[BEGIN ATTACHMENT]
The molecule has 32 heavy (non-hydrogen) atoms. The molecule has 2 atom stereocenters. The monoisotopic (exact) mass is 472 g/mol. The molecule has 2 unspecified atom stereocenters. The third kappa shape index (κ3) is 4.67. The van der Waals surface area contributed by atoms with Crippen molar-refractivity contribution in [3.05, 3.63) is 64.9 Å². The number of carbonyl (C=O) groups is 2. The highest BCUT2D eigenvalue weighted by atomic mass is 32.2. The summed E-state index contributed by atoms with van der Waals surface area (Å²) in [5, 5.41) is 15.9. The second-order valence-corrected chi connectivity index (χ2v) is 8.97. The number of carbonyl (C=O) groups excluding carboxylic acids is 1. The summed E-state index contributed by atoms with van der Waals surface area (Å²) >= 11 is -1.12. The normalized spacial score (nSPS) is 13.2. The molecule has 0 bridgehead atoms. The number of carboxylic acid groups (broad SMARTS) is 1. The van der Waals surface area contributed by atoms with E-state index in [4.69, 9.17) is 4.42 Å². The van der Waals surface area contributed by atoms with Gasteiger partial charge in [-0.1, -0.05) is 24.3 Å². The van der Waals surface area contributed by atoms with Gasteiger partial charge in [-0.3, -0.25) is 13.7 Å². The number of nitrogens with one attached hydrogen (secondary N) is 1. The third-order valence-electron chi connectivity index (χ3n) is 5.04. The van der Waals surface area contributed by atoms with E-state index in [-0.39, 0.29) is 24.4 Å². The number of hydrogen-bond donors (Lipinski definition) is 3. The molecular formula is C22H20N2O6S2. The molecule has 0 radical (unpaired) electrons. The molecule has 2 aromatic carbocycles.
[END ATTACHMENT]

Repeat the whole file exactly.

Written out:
The molecule has 32 heavy (non-hydrogen) atoms. The molecule has 2 atom stereocenters. The monoisotopic (exact) mass is 472 g/mol. The molecule has 2 unspecified atom stereocenters. The third kappa shape index (κ3) is 4.67. The van der Waals surface area contributed by atoms with Crippen molar-refractivity contribution in [3.05, 3.63) is 64.9 Å². The number of carbonyl (C=O) groups is 2. The highest BCUT2D eigenvalue weighted by atomic mass is 32.2. The summed E-state index contributed by atoms with van der Waals surface area (Å²) in [5, 5.41) is 15.9. The second-order valence-corrected chi connectivity index (χ2v) is 8.97. The number of carbonyl (C=O) groups excluding carboxylic acids is 1. The summed E-state index contributed by atoms with van der Waals surface area (Å²) >= 11 is -1.12. The normalized spacial score (nSPS) is 13.2. The molecule has 0 bridgehead atoms. The number of carboxylic acid groups (broad SMARTS) is 1. The van der Waals surface area contributed by atoms with E-state index in [4.69, 9.17) is 4.42 Å². The van der Waals surface area contributed by atoms with Gasteiger partial charge in [-0.1, -0.05) is 24.3 Å². The van der Waals surface area contributed by atoms with Gasteiger partial charge in [-0.3, -0.25) is 13.7 Å². The number of nitrogens with one attached hydrogen (secondary N) is 1. The third-order valence-electron chi connectivity index (χ3n) is 5.04. The van der Waals surface area contributed by atoms with E-state index in [-0.39, 0.29) is 24.4 Å². The number of hydrogen-bond donors (Lipinski definition) is 3. The molecular formula is C22H20N2O6S2. The molecule has 0 radical (unpaired) electrons. The molecule has 2 aromatic carbocycles.